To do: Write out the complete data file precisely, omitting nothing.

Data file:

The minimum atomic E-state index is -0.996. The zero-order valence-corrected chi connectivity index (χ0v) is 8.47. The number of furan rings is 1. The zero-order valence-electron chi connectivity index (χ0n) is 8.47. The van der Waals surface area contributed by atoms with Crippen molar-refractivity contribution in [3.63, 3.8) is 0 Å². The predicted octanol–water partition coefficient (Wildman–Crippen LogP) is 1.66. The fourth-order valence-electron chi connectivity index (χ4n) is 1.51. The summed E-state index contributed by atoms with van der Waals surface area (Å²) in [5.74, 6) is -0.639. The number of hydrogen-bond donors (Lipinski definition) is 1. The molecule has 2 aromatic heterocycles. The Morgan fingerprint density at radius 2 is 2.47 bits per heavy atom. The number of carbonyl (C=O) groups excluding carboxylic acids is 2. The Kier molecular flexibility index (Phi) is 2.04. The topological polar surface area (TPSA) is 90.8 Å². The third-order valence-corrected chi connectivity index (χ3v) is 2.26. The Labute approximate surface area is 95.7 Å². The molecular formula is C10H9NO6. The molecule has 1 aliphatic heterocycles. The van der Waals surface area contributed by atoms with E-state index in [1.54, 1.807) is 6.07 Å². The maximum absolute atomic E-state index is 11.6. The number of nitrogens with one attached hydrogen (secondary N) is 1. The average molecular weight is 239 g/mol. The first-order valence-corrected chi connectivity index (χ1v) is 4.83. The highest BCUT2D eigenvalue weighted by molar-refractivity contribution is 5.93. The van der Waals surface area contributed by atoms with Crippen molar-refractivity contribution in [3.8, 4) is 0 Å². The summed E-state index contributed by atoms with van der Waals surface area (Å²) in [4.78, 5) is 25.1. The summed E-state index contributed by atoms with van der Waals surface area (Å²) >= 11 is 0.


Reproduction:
The minimum atomic E-state index is -0.996. The zero-order valence-corrected chi connectivity index (χ0v) is 8.47. The number of furan rings is 1. The zero-order valence-electron chi connectivity index (χ0n) is 8.47. The van der Waals surface area contributed by atoms with Crippen molar-refractivity contribution in [3.63, 3.8) is 0 Å². The predicted octanol–water partition coefficient (Wildman–Crippen LogP) is 1.66. The fourth-order valence-electron chi connectivity index (χ4n) is 1.51. The summed E-state index contributed by atoms with van der Waals surface area (Å²) in [5.74, 6) is -0.639. The number of hydrogen-bond donors (Lipinski definition) is 1. The molecule has 2 aromatic heterocycles. The Morgan fingerprint density at radius 2 is 2.47 bits per heavy atom. The number of carbonyl (C=O) groups excluding carboxylic acids is 2. The Kier molecular flexibility index (Phi) is 2.04. The topological polar surface area (TPSA) is 90.8 Å². The third-order valence-corrected chi connectivity index (χ3v) is 2.26. The Labute approximate surface area is 95.7 Å². The molecular formula is C10H9NO6. The molecule has 1 aliphatic heterocycles. The van der Waals surface area contributed by atoms with E-state index in [1.54, 1.807) is 6.07 Å². The maximum absolute atomic E-state index is 11.6. The number of nitrogens with one attached hydrogen (secondary N) is 1. The average molecular weight is 239 g/mol. The first-order valence-corrected chi connectivity index (χ1v) is 4.83. The highest BCUT2D eigenvalue weighted by molar-refractivity contribution is 5.93. The van der Waals surface area contributed by atoms with Crippen molar-refractivity contribution in [3.8, 4) is 0 Å². The summed E-state index contributed by atoms with van der Waals surface area (Å²) in [4.78, 5) is 25.1. The summed E-state index contributed by atoms with van der Waals surface area (Å²) >= 11 is 0.